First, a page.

Do You Give Only To Get Something Back?

Do you give only to get something back?

Do you give only to get something back?

In this week’s Success Newsletter, I would like to explore reasons for giving – do you only give to get something back?

First a quick update:

“Will your relationship survive children?”
A new survey by parenting website Yano.co.uk reveals the many ways that children impact a relationship and marriage – frustration, loneliness, arguments, less mutual attraction, less intimacy. Read the article with my quotes in the Daily Telegraph here, and the Yano article with more of my insights. Also read my article about why you need to put marriage first ahead of the children.

“Tom Cruise and Katie Holmes’ divorce”
An example of clashing values over children. It’s one of the major causes of arguments in marriages – how to raise the children. Read my article about Tom Cruise as the example of the need for a marriage to consist of shared values and compatibility in personalities and religious beliefs.

Now, let’s talk about giving – do you only give to get something back?

Here is an excerpt from my book “The Greatest Money-Making Secret of All Time”:

Why do you give? Do you give only to get back? In other words, are you giving money, love, affection expecting to get the same back, demanding to get the same back?

From my story above, it is evident that I was giving to get attention, love and recognition but not to be paid. And I was doing the same in personal relationships. I was playing the martyr, giving of myself but not receiving anything in return. Now, I am not saying we only give to get back. We may give knowing it will come back but not expecting or demanding it to come back. The difference is subtle but the result is huge.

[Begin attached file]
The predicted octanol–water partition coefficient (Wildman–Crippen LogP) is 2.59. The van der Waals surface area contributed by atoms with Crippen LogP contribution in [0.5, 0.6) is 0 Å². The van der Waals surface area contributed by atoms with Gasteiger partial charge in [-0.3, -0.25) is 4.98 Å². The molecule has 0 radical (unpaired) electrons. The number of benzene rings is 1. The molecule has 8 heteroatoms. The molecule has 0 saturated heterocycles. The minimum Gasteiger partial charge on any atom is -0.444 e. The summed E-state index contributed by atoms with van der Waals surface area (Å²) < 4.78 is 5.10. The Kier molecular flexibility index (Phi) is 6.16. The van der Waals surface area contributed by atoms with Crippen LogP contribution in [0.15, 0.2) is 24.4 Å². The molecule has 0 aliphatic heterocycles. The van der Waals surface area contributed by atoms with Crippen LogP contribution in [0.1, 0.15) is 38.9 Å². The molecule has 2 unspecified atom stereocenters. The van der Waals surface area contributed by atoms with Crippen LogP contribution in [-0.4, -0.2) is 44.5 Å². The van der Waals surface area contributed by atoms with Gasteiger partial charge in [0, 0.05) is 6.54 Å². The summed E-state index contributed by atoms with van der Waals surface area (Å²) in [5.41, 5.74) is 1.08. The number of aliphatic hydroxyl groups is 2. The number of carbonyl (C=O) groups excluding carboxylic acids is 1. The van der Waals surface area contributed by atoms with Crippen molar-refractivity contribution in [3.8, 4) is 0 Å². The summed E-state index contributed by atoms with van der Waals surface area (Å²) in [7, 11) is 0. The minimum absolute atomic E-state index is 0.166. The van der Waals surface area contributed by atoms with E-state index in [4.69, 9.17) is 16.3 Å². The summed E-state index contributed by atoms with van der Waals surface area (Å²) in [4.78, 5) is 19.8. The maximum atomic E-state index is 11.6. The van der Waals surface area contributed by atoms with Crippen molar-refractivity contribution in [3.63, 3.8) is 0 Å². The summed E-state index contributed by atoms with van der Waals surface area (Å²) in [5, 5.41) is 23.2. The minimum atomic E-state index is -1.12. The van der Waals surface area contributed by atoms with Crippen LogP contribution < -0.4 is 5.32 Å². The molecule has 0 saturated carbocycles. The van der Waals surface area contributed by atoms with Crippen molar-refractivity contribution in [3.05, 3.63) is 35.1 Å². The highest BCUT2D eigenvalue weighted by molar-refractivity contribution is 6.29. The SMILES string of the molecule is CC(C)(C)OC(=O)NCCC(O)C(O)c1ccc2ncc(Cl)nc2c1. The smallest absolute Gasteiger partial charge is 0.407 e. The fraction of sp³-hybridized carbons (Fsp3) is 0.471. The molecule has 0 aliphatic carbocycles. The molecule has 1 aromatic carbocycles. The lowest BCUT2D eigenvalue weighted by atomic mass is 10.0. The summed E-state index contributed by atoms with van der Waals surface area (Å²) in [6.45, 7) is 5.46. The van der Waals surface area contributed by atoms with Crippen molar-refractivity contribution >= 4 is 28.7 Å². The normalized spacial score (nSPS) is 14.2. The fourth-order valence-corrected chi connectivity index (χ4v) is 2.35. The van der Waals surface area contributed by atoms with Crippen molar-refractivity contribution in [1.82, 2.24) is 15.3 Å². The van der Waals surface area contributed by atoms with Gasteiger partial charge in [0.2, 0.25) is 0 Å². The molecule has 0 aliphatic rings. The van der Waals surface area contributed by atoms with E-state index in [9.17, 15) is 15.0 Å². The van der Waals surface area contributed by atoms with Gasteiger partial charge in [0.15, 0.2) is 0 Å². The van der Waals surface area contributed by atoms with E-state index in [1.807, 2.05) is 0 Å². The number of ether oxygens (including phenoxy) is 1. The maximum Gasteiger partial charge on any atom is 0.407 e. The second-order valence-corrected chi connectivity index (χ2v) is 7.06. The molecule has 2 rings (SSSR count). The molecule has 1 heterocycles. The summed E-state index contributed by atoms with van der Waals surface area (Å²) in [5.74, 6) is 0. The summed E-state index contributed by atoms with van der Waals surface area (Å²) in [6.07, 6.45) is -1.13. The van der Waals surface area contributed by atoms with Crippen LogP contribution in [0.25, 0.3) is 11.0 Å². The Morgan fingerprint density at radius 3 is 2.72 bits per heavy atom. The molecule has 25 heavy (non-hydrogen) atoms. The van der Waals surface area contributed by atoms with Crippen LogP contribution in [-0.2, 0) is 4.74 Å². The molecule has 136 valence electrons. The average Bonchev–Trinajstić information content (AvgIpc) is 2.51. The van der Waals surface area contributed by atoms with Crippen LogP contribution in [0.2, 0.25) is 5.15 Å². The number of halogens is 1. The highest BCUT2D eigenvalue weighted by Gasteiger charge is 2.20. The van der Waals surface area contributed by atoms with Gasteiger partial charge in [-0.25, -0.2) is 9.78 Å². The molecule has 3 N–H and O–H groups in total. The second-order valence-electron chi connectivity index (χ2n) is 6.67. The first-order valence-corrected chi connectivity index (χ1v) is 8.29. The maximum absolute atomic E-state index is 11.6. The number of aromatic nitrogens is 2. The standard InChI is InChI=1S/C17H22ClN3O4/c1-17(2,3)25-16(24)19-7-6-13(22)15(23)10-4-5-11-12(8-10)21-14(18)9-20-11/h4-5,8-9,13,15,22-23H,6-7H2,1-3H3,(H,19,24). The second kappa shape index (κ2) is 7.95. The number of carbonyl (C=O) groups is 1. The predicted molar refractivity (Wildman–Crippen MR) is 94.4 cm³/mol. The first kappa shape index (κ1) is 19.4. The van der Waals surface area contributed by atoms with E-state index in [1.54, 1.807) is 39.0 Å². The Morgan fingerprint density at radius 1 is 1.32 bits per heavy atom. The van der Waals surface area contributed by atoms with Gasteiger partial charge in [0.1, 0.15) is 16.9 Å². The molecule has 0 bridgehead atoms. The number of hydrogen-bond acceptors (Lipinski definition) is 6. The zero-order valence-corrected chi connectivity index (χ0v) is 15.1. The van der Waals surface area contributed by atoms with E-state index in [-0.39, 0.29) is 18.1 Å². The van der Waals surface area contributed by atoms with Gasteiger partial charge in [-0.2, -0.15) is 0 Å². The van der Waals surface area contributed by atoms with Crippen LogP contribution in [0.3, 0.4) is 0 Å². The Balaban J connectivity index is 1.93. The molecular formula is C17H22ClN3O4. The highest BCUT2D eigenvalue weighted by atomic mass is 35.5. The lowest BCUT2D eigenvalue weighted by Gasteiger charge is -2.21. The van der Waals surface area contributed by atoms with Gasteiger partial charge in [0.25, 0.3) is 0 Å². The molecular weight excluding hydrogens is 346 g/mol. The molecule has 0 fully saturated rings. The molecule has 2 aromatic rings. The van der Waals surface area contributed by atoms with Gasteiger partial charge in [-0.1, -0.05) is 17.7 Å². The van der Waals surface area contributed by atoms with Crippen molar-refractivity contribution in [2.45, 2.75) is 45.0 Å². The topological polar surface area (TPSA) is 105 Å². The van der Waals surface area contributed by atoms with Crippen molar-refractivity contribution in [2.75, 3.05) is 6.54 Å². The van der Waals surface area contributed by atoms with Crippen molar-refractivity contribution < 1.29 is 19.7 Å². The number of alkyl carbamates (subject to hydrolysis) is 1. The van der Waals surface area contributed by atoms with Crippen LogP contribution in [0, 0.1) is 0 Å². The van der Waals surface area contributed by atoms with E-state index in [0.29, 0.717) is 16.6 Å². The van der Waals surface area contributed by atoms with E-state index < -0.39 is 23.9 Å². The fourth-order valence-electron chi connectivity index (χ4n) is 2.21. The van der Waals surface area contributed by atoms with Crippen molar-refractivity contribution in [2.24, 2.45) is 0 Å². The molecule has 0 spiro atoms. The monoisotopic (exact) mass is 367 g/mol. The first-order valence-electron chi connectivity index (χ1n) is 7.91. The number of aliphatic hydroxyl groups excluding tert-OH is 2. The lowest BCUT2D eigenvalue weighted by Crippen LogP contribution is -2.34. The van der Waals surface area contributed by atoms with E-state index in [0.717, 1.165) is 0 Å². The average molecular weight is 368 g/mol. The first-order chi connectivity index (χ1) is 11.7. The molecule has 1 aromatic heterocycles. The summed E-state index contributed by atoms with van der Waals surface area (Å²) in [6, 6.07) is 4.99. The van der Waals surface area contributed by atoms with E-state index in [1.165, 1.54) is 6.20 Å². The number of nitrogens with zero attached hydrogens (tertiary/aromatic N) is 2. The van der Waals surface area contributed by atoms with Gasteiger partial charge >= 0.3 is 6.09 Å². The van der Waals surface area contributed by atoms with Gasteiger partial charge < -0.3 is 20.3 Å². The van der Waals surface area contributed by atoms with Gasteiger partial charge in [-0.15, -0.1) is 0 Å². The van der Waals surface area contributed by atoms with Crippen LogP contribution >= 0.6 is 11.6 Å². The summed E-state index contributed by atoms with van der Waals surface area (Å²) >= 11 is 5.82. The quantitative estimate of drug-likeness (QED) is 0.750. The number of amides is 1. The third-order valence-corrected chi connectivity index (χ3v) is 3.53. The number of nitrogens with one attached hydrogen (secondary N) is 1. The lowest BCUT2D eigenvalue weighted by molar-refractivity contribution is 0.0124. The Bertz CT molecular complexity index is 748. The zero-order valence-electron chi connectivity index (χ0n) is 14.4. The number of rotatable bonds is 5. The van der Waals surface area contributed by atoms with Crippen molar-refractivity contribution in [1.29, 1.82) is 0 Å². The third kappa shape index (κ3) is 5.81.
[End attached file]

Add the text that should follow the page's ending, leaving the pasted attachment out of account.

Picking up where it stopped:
In my audio book, “Get the man you WANT!”, I explain that “Every relationship begins with you. If you don’t love yourself, then the love you give is needy love, given in an attempt to fill an inner emptiness.” In fact, when you are giving from a place of neediness, it is the same thing as you taking.

That was what I was doing in my relationships. I was not giving out of joy or kindness. I was giving out of desperation. I desperately wanted to be loved. When we give out of desperation, searching for validation, we kill all the joy of giving, it becomes a burden and we resent it and the person who is receiving it.

In other words, the emotion and the intention behind the giving are paramount. Which emotions do you emit when you give? What do you believe will happen when you give? Do you feel as if you are losing something every time you give?

For most of us, the obstacle or wall that holds us back is that we are so caught up in ourselves we cease focusing on contributing to others. Once we become so selfish, we fall into depression, desperation, frustration and helplessness. After all, we feel useless because we are not impacting anyone. We feel worthless because we begin to wonder if anyone needs us, or if we are making a difference at all? The more we take the more we feel completely separated and isolated. But when we give from our heart, without expecting anything in return, giving purely out of love, then we feel safe, strong and connected.

I would like to relate two vastly different but true stories that illustrate how the emotion behind the giving makes all the difference not only to the way the giver feels about himself but to his bank account!

The thief that couldn’t get enough